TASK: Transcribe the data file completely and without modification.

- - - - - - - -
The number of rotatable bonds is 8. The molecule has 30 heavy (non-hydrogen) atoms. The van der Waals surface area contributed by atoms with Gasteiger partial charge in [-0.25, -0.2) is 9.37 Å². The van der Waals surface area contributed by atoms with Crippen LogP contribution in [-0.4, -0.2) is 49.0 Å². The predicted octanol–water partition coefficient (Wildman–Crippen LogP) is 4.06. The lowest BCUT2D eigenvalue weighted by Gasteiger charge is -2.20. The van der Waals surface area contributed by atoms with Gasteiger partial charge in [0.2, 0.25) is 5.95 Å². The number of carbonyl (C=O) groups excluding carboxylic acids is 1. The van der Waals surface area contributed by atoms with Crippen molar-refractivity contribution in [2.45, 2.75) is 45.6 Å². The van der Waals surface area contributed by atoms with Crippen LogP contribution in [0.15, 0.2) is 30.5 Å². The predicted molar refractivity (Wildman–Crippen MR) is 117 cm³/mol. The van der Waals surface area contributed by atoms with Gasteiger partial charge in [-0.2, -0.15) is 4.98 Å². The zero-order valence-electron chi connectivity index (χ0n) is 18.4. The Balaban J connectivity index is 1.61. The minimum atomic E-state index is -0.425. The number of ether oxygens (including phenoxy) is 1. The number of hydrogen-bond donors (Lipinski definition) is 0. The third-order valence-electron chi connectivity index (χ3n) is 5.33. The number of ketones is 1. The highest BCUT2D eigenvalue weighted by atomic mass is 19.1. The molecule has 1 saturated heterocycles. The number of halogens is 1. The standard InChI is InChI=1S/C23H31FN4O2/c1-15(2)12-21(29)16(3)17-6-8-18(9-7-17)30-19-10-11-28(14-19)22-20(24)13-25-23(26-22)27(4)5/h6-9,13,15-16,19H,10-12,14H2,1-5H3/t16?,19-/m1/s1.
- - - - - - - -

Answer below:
The number of rotatable bonds is 8. The molecule has 30 heavy (non-hydrogen) atoms. The van der Waals surface area contributed by atoms with Gasteiger partial charge in [-0.25, -0.2) is 9.37 Å². The van der Waals surface area contributed by atoms with Crippen LogP contribution in [-0.4, -0.2) is 49.0 Å². The predicted octanol–water partition coefficient (Wildman–Crippen LogP) is 4.06. The lowest BCUT2D eigenvalue weighted by Gasteiger charge is -2.20. The van der Waals surface area contributed by atoms with Gasteiger partial charge in [0.2, 0.25) is 5.95 Å². The number of carbonyl (C=O) groups excluding carboxylic acids is 1. The van der Waals surface area contributed by atoms with Crippen molar-refractivity contribution in [2.45, 2.75) is 45.6 Å². The van der Waals surface area contributed by atoms with Crippen LogP contribution in [0.15, 0.2) is 30.5 Å². The predicted molar refractivity (Wildman–Crippen MR) is 117 cm³/mol. The van der Waals surface area contributed by atoms with Gasteiger partial charge in [-0.2, -0.15) is 4.98 Å². The zero-order valence-electron chi connectivity index (χ0n) is 18.4. The Balaban J connectivity index is 1.61. The minimum atomic E-state index is -0.425. The number of ether oxygens (including phenoxy) is 1. The number of hydrogen-bond donors (Lipinski definition) is 0. The third-order valence-electron chi connectivity index (χ3n) is 5.33. The number of ketones is 1. The highest BCUT2D eigenvalue weighted by atomic mass is 19.1. The molecule has 1 saturated heterocycles. The number of halogens is 1. The standard InChI is InChI=1S/C23H31FN4O2/c1-15(2)12-21(29)16(3)17-6-8-18(9-7-17)30-19-10-11-28(14-19)22-20(24)13-25-23(26-22)27(4)5/h6-9,13,15-16,19H,10-12,14H2,1-5H3/t16?,19-/m1/s1.